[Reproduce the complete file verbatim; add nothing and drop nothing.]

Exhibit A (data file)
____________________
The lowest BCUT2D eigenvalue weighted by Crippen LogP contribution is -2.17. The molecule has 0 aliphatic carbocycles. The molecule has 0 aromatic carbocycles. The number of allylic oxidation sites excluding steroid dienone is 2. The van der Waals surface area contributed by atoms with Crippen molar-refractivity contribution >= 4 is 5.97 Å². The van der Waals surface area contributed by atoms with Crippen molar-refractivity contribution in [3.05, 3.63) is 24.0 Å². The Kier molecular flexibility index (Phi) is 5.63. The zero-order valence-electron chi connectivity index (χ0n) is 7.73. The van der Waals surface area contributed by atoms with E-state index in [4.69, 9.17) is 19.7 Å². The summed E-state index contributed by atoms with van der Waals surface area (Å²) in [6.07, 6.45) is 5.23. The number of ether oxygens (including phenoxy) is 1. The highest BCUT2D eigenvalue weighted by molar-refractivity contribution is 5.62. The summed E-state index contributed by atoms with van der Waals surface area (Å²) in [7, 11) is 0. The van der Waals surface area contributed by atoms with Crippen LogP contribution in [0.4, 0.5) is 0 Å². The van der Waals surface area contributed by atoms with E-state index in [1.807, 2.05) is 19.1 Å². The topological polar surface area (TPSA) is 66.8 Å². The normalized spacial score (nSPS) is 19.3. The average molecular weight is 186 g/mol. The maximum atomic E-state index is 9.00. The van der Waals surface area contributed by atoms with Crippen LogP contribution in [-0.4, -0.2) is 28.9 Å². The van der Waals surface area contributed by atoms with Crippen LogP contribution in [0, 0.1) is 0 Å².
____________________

The lowest BCUT2D eigenvalue weighted by Crippen LogP contribution is -2.17. The molecule has 0 aliphatic carbocycles. The molecule has 0 aromatic carbocycles. The number of allylic oxidation sites excluding steroid dienone is 2. The van der Waals surface area contributed by atoms with Crippen molar-refractivity contribution >= 4 is 5.97 Å². The van der Waals surface area contributed by atoms with Crippen molar-refractivity contribution in [3.05, 3.63) is 24.0 Å². The Kier molecular flexibility index (Phi) is 5.63. The zero-order valence-electron chi connectivity index (χ0n) is 7.73. The van der Waals surface area contributed by atoms with E-state index in [4.69, 9.17) is 19.7 Å². The summed E-state index contributed by atoms with van der Waals surface area (Å²) in [6.07, 6.45) is 5.23. The number of ether oxygens (including phenoxy) is 1. The highest BCUT2D eigenvalue weighted by molar-refractivity contribution is 5.62. The summed E-state index contributed by atoms with van der Waals surface area (Å²) in [7, 11) is 0. The van der Waals surface area contributed by atoms with Crippen LogP contribution in [0.4, 0.5) is 0 Å². The van der Waals surface area contributed by atoms with E-state index in [1.807, 2.05) is 19.1 Å². The topological polar surface area (TPSA) is 66.8 Å². The normalized spacial score (nSPS) is 19.3. The average molecular weight is 186 g/mol. The maximum atomic E-state index is 9.00. The van der Waals surface area contributed by atoms with Crippen LogP contribution in [-0.4, -0.2) is 28.9 Å². The van der Waals surface area contributed by atoms with Crippen LogP contribution in [0, 0.1) is 0 Å².